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Configuring an Application-Based Layer 3 VPN Topology

This example illustrates an application-based mechanism for forwarding traffic into a Layer 3 VPN. Typically, one or more interfaces are associated with, or bound to, a VPN by including them in the configuration of the VPN routing instance. By binding the interface to the VPN, the VPN’s VRF table is used to make forwarding decisions for any incoming traffic on that interface. Binding the interface also includes the interface local routes in the VRF table, which provides next-hop resolution for VRF routes.

In this example, a firewall filter is used to define which incoming traffic on an interface is forwarded by means of the standard routing table, inet.0, and which incoming traffic is forwarded by means of the VRF table. You can expand this example such that incoming traffic on an interface can be redirected to one or more VPNs. For example, you can define a configuration to support a VPN that forwards traffic based on source address, that forwards Hypertext Transfer Protocol (HTTP) traffic, or that forwards only streaming media.

For this configuration to work, the following conditions must be true:

  • The interfaces that use filter-based forwarding must not be bound to the VPN.
  • Static routing must be used as the means of routing.
  • You must define an interface routing table group that is shared among inet.0 and the VRF tables to provide local routes to the VRF table.

This example consists of two client hosts (Client D and Client E) that are in two different VPNs and that want to send traffic both within the VPN and to the Internet. The paths are defined as follows:

  • Client A sends traffic to Client E over VPN A with a return path that also uses VPN A (using the VPN’s VRF table).
  • Client B sends traffic to Client D over VPN B with a return path that uses standard destination-based routing (using the inet.0 routing table).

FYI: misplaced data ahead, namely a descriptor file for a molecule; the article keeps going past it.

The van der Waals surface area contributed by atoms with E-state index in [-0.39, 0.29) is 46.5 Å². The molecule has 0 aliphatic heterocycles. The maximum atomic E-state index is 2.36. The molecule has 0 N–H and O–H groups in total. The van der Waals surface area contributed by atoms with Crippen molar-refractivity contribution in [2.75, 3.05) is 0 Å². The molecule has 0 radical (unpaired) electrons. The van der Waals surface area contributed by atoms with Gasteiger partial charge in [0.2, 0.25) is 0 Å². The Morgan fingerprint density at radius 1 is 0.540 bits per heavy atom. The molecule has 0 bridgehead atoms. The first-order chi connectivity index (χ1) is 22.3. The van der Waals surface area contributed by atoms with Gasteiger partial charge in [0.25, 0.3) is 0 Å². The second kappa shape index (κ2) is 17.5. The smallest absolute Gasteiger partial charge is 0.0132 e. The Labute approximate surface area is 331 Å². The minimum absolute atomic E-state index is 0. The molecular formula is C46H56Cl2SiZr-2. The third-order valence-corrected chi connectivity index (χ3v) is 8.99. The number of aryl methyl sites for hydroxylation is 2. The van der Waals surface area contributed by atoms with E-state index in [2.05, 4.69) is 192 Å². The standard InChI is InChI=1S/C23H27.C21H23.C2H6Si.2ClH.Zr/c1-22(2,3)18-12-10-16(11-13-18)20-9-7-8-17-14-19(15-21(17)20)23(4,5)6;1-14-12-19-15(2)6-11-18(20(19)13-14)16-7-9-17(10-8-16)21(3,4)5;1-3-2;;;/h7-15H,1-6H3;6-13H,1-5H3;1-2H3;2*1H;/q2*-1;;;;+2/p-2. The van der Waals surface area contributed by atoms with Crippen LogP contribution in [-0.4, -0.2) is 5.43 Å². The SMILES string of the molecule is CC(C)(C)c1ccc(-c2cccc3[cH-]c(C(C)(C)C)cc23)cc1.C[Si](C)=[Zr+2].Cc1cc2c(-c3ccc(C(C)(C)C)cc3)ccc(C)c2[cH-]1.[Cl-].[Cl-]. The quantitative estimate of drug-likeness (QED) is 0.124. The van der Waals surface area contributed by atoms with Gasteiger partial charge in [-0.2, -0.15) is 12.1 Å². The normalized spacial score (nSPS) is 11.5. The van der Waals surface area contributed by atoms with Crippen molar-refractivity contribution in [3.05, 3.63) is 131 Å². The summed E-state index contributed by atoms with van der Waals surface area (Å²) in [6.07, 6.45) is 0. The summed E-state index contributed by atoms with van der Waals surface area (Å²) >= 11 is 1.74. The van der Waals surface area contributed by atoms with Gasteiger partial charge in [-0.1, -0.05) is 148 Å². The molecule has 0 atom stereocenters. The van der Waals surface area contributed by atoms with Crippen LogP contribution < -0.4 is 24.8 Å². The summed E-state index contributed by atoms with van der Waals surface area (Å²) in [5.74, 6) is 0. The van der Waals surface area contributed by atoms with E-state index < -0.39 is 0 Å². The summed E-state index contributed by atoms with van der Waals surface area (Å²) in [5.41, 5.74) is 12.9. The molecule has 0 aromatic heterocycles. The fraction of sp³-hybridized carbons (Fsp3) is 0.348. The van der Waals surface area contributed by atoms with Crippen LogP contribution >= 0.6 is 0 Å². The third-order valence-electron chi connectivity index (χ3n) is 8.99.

• Clients B and C send traffic to the Internet using standard routing (using the inet.0 routing table), with a return path that also uses standard routing.

This example illustrates that there are a large variety of options in configuring an application-based Layer 3 VPN topology. This flexibility has application in many network implementations that require specific traffic to be forwarded in a constrained routing environment.

This configuration example shows only the portions of the configuration for the filter-based forwarding, routing instances, and policy. It does not illustrate how to configure a Layer 3 VPN.

Figure 1 illustrates the network topology used in this example.

Figure 1: Application-Based Layer 3 VPN Example Configuration

Image g017187.gif

Configuration on Router A

On Router A, you configure the interface to Clients A, B, and C. The configuration evaluates incoming traffic to determine whether it is to be forwarded by means of VPN or standard destination-based routing.

First, you apply an inbound filter and configure the interface:

[edit]interfaces { fe-1/1/0 {unit 0 {family inet {filter {input fbf-vrf;}address 192.168.1.1/24;}}}}